It is well established that immigration control is a valid primary purpose for briefly stopping cars without individualized suspicion at highway checkpoints near the border. The Supreme Court, undertaking the balancing of government and individual interests, has determined that "the flow of illegal aliens cannot be controlled effectively at the border" and there is only a limited intrusion on individuals' Fourth Amendment rights when they are briefly stopped for limited questioning at these checkpoints. See United States v. Martinez-Fuerte, 428 U.S. 543, 556-57 (1976).

         Here, the government has demonstrated, and Sam does not contest, that the FR 15 checkpoint was designed with the primary purpose to detect and deter illegal immigration. The FR 15 checkpoint shares similar characteristics with the checkpoints upheld as constitutional in Martinez-Fuerte. The checkpoint is along a highway which feeds into two major routes to the international border, approximately 65 miles north of the border, in compliance with federal regulations. See 8 U.S.C. § 1357(a)(3) (stating checkpoints must be placed "within a reasonable distance" from the border); 8 C.F.R. § 287.1(a)(2) (defining a "reasonable distance" to be within 100 miles); see also Martinez-Fuerte, 428 U.S. at 556-57 (1976) (finding a legitimate governmental interest in placing permanent checkpoints on important highways leading away from the border, for "in their absence such highways would offer illegal aliens a quick and safe route into the interior").

         There is an additional immigration reason justifying the placement of the checkpoint in the northern portion of the Tohono O'odham reservation. The Tohono O'odham reservation extends into Mexico, and members of the Tohono O'odham Nation live on both sides of the international border. Members of the Tohono O'odham Nation who are not United States citizens are allowed to be present upon reservation land in the United States but do not have permission to travel further into the United States. Thus, citizens of the Tohono O'odham Nation who are residents of Mexico are turned back at the checkpoint. The extent of the nation's reservation both south and well north of the border provides an additional immigration-related reason for the placement of the checkpoint in the northern portion of the Tohono O'odham Nation, even though it is somewhat distant from the border. Testimony at the suppression hearing indicated that Border Patrol wished to place the checkpoint even further north within reservation lands at least partly for this reason, but the present location was the one approved by the Tohono O'odham Nation.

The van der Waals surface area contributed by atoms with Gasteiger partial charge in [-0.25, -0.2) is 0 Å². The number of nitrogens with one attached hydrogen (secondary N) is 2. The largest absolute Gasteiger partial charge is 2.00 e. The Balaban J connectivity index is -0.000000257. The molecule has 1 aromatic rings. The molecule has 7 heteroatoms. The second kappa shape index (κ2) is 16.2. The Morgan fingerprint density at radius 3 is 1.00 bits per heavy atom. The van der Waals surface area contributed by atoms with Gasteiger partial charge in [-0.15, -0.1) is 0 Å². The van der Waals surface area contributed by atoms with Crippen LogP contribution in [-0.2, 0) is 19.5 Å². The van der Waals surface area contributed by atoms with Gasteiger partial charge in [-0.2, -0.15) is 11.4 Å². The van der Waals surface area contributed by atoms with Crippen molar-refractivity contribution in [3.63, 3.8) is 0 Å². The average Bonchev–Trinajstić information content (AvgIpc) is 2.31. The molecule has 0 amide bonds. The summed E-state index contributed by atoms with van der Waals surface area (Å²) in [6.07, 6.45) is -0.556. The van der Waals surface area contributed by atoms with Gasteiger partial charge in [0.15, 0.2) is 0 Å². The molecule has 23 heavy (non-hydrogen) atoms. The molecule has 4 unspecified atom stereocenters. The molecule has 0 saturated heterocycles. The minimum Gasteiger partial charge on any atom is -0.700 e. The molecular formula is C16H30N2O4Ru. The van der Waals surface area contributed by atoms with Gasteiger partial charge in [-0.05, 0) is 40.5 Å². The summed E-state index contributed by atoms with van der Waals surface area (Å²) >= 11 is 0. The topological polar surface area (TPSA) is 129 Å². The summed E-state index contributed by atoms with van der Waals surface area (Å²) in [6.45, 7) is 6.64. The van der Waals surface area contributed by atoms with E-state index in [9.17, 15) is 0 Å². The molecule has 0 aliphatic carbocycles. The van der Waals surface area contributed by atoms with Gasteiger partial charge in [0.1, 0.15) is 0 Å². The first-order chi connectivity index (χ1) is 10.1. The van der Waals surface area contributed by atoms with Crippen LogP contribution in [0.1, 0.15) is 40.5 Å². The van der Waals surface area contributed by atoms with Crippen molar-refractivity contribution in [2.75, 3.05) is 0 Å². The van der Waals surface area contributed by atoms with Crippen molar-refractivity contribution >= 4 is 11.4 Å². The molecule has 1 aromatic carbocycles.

Every car traveling northbound is briefly stopped at the FR 15 checkpoint and its occupants are asked about their citizenship. This is constitutionally permissible. SeeUnited States v. Preciado-Robes, 964 F.2d 882, 884 (9th Cir. 1992) ("[A] stop is constitutional so long as the scope of the detention is limited to a few brief questions about immigration, the production of immigration documents, and a visual inspection of the vehicle . . . limited to what can be seen without a search." (internal quotations and citation omitted)); see also Martinez-Fuerte, 428 U.S. at 556-57 (finding the ...